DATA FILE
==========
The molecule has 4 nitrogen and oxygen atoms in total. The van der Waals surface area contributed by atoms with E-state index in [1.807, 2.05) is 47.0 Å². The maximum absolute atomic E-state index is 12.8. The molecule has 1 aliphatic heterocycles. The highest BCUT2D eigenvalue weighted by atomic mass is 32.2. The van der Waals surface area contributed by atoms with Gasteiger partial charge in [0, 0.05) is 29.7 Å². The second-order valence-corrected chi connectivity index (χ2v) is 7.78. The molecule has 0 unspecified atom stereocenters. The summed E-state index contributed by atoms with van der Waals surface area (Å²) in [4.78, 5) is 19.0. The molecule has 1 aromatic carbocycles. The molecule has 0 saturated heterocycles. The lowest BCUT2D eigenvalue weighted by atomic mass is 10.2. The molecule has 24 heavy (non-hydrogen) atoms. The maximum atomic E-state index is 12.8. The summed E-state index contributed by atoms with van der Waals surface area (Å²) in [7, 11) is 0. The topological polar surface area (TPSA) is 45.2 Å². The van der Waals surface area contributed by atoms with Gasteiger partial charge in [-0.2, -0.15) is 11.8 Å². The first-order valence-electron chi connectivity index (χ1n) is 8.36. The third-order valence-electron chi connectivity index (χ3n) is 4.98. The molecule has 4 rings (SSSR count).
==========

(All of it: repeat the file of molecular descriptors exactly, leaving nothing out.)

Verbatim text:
The molecule has 4 nitrogen and oxygen atoms in total. The van der Waals surface area contributed by atoms with E-state index in [1.807, 2.05) is 47.0 Å². The maximum absolute atomic E-state index is 12.8. The molecule has 1 aliphatic heterocycles. The highest BCUT2D eigenvalue weighted by atomic mass is 32.2. The van der Waals surface area contributed by atoms with Gasteiger partial charge in [0, 0.05) is 29.7 Å². The second-order valence-corrected chi connectivity index (χ2v) is 7.78. The molecule has 0 unspecified atom stereocenters. The summed E-state index contributed by atoms with van der Waals surface area (Å²) in [4.78, 5) is 19.0. The molecule has 1 aromatic carbocycles. The molecule has 0 saturated heterocycles. The lowest BCUT2D eigenvalue weighted by atomic mass is 10.2. The molecule has 24 heavy (non-hydrogen) atoms. The maximum atomic E-state index is 12.8. The summed E-state index contributed by atoms with van der Waals surface area (Å²) in [7, 11) is 0. The topological polar surface area (TPSA) is 45.2 Å². The van der Waals surface area contributed by atoms with Gasteiger partial charge in [-0.2, -0.15) is 11.8 Å². The first-order valence-electron chi connectivity index (χ1n) is 8.36. The third-order valence-electron chi connectivity index (χ3n) is 4.98. The molecule has 4 rings (SSSR count).